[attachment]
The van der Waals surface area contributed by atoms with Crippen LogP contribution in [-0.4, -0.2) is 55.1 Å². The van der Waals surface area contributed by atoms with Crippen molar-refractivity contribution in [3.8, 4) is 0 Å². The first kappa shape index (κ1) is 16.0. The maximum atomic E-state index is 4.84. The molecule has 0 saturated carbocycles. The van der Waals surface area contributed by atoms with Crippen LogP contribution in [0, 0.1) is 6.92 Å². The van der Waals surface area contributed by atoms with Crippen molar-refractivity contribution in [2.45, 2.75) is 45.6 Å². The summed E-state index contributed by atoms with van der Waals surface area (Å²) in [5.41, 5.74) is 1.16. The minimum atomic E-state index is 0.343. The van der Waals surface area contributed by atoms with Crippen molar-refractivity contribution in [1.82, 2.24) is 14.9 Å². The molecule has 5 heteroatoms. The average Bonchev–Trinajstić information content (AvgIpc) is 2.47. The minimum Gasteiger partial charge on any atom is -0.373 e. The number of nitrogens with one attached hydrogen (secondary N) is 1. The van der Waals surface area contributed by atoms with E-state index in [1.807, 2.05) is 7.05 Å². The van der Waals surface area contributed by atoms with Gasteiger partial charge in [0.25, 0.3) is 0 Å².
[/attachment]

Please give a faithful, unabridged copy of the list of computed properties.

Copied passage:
The van der Waals surface area contributed by atoms with Crippen LogP contribution in [-0.4, -0.2) is 55.1 Å². The van der Waals surface area contributed by atoms with Crippen molar-refractivity contribution in [3.8, 4) is 0 Å². The first kappa shape index (κ1) is 16.0. The maximum atomic E-state index is 4.84. The molecule has 0 saturated carbocycles. The van der Waals surface area contributed by atoms with Crippen LogP contribution in [0, 0.1) is 6.92 Å². The van der Waals surface area contributed by atoms with Crippen molar-refractivity contribution in [2.45, 2.75) is 45.6 Å². The summed E-state index contributed by atoms with van der Waals surface area (Å²) in [5.41, 5.74) is 1.16. The minimum atomic E-state index is 0.343. The van der Waals surface area contributed by atoms with Crippen molar-refractivity contribution in [1.82, 2.24) is 14.9 Å². The molecule has 5 heteroatoms. The average Bonchev–Trinajstić information content (AvgIpc) is 2.47. The minimum Gasteiger partial charge on any atom is -0.373 e. The number of nitrogens with one attached hydrogen (secondary N) is 1. The van der Waals surface area contributed by atoms with E-state index in [1.807, 2.05) is 7.05 Å². The van der Waals surface area contributed by atoms with Gasteiger partial charge in [0.25, 0.3) is 0 Å².